September 11, 2013 | By Daniel Nazer and Seth Schoen

Federal Courts Still Scaremongering About RECAP and Spooky "Open Source" Software

Should we fear open source software? Of course not. But that hasn’t stopped federal courts from issuing bizarre warnings like this:

The court would like to make CM/ECF filers aware of certain security concerns relating to a software application or .plug-in. called RECAP … Please be aware that RECAP is “open-source” software, which can be freely obtained by anyone with Internet access and modified for benign or malicious purposes … .

To understand this strange edict, we need to review the history of RECAP and why it might be unpopular with court officials.

Open courts are essential to an accountable, democratic legal system. With some notable exceptions, court proceedings in the United States are public. But if you want to access these public records online, you will be hit with a big fee. The official PACER system charges for almost any activity (e.g. searching, viewing dockets) and charges 10 cents per page. These fees vastly exceed the actual cost of providing electronic access. And while 10 cents per page may not sound like much, the costs can quickly add up. PACER’s exorbitant rates hit litigants, non-profit media outlets, and citizen watchdogs alike.

In 2008, Aaron Swartz and others began a pioneering campaign to liberate public documents from behind the PACER paywall. At first, Swartz used free library access to collect the documents. When the courts shut down that program, the campaign turned to crowdsourcing – with individual PACER users submitting documents to a public archive. To facilitate this, the Center for Information Technology at Princeton University created a browser extension for Firefox and Chrome called RECAP (which ‘turns PACER around’). Users with the extension automatically send documents uploaded from PACER to a repository hosted by the Internet Archive. RECAP takes great care to protect private information. It only archives public documents and quickly deletes any private information mistakenly released by the courts. Since 2009, the RECAP project has liberated more than 2 million public documents.

The government has responded with hostility. First, in an eerie precursor to his later prosecution for downloading documents from JSTOR, the FBI investigated Aaron Swartz for purported violations of the overbroad and draconian CFAA. After the FBI dropped that investigation, courts began warning lawyers not to use RECAP because it was “open source” software and might facilitate the sharing of sealed documents. These messages were widely criticized as misleading. Yet, years later, a number of courts still insist on posting the same misguided scaremongering.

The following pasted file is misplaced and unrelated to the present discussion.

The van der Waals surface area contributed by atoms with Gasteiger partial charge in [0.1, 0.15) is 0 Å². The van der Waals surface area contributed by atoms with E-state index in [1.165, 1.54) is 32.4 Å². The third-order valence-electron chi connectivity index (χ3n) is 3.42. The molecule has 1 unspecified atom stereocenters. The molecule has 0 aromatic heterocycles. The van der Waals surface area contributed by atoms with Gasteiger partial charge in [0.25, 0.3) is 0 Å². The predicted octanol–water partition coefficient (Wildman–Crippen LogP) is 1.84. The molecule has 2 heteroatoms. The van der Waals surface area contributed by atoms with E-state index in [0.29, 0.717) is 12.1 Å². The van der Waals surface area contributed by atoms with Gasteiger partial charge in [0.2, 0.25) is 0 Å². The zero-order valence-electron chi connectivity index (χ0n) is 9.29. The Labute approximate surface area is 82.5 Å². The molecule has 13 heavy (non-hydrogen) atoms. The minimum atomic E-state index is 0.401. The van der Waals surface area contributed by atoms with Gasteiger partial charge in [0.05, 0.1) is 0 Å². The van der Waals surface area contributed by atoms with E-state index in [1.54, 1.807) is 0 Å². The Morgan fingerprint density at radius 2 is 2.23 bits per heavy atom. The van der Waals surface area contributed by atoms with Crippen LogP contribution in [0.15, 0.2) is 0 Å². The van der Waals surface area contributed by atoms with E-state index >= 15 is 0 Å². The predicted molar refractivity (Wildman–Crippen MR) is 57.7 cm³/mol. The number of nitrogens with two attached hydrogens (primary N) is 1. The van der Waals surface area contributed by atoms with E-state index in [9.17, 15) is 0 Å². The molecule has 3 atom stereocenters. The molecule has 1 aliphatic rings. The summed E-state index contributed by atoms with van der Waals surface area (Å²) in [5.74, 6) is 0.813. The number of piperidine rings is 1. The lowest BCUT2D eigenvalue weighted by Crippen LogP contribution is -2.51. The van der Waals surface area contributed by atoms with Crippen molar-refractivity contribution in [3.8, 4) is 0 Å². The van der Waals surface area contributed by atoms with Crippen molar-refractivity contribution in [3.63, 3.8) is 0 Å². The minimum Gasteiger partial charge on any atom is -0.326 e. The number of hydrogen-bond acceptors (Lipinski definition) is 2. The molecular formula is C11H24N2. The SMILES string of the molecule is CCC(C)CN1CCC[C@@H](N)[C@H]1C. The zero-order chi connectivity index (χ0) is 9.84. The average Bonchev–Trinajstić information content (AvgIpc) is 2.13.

Of course, there is no reason to fear open source software simply because it is open source. The courts might be under the misconception that RECAP development works something like Wikipedia, where any contributor's changes are adopted immediately. Instead, RECAP, like other open source software, has a maintainer to coordinate its development, actively reviewing all proposed changes to decide which ones to include or reject. (In RECAP's case, the Firefox version is maintained by Harlan Yu, Timothy B. Lee, Stephen Schultze, and Dhruv Kapadia, and the Chrome version by Ka-Ping Yee. These individual developers are directly responsible for the content and functionality of the RECAP software—they just don't try to keep how it works a secret.)

For any sort of software, whether open source or proprietary, the provenance of particular downloads is of crucial importance—since anyone could make a fake download site with malicious versions. So users should always be careful about where their downloads come from and how they know they're authentic. As for RECAP, the best way court officials could help protect user security would be to direct users to the correct RECAP site.

Unfortunately, the federal court RECAP warnings are not the only example of scaremongering and technophobia in the justice system. The government routinely treats computer expertise as stand-alone evidence of nefarious intent. And prosecutors seek excessive sentences in computer-related cases, such as the vindictive prosecution that ended with Aaron Swartz’s tragic suicide (it is particularly sad to see the absurd RECAP warning posted by the Federal Court for the District of Massachusetts, where that prosecution took place). Whether these actions are the result of deep ignorance or deep cynicism, we deserve better.

Aaron Swartz’s campaign to open access to court documents was just one chapter in a brief and extraordinary life. On September 19, we will honor him with an EFF Pioneer Award. Another small way to honor his work is to install the RECAP extension and contribute to open government one PACER download at a time.

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